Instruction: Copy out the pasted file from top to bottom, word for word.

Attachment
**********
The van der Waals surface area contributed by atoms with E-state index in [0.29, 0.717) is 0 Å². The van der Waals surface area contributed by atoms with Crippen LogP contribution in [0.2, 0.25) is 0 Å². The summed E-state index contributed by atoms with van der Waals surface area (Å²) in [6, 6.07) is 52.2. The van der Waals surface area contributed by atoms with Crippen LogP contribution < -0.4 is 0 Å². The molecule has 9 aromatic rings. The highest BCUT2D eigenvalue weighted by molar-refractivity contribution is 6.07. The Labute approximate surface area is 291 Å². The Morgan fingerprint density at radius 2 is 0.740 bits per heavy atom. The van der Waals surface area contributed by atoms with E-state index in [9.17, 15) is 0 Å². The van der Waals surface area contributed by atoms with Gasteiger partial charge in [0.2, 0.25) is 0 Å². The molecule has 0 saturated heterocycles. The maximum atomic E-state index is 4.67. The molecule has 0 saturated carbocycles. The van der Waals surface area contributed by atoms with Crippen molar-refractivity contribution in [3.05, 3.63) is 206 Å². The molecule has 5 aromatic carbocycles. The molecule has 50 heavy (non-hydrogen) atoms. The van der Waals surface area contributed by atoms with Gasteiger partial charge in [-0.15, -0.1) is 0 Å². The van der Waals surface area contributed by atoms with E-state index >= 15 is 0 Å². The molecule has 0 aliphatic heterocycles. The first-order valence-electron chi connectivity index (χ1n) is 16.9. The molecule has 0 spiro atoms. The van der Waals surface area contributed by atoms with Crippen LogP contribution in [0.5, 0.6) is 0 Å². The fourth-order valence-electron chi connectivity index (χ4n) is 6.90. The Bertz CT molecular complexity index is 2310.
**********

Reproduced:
The van der Waals surface area contributed by atoms with E-state index in [0.29, 0.717) is 0 Å². The van der Waals surface area contributed by atoms with Crippen LogP contribution in [0.2, 0.25) is 0 Å². The summed E-state index contributed by atoms with van der Waals surface area (Å²) in [6, 6.07) is 52.2. The van der Waals surface area contributed by atoms with Crippen LogP contribution < -0.4 is 0 Å². The molecule has 9 aromatic rings. The highest BCUT2D eigenvalue weighted by molar-refractivity contribution is 6.07. The Labute approximate surface area is 291 Å². The Morgan fingerprint density at radius 2 is 0.740 bits per heavy atom. The van der Waals surface area contributed by atoms with E-state index in [9.17, 15) is 0 Å². The van der Waals surface area contributed by atoms with Gasteiger partial charge in [0.2, 0.25) is 0 Å². The molecule has 0 saturated heterocycles. The maximum atomic E-state index is 4.67. The molecule has 0 saturated carbocycles. The van der Waals surface area contributed by atoms with Crippen molar-refractivity contribution in [3.05, 3.63) is 206 Å². The molecule has 5 aromatic carbocycles. The molecule has 50 heavy (non-hydrogen) atoms. The van der Waals surface area contributed by atoms with Gasteiger partial charge in [-0.15, -0.1) is 0 Å². The van der Waals surface area contributed by atoms with E-state index >= 15 is 0 Å². The molecule has 0 aliphatic heterocycles. The first-order valence-electron chi connectivity index (χ1n) is 16.9. The molecule has 0 spiro atoms. The van der Waals surface area contributed by atoms with Crippen LogP contribution in [0.5, 0.6) is 0 Å². The fourth-order valence-electron chi connectivity index (χ4n) is 6.90. The Bertz CT molecular complexity index is 2310.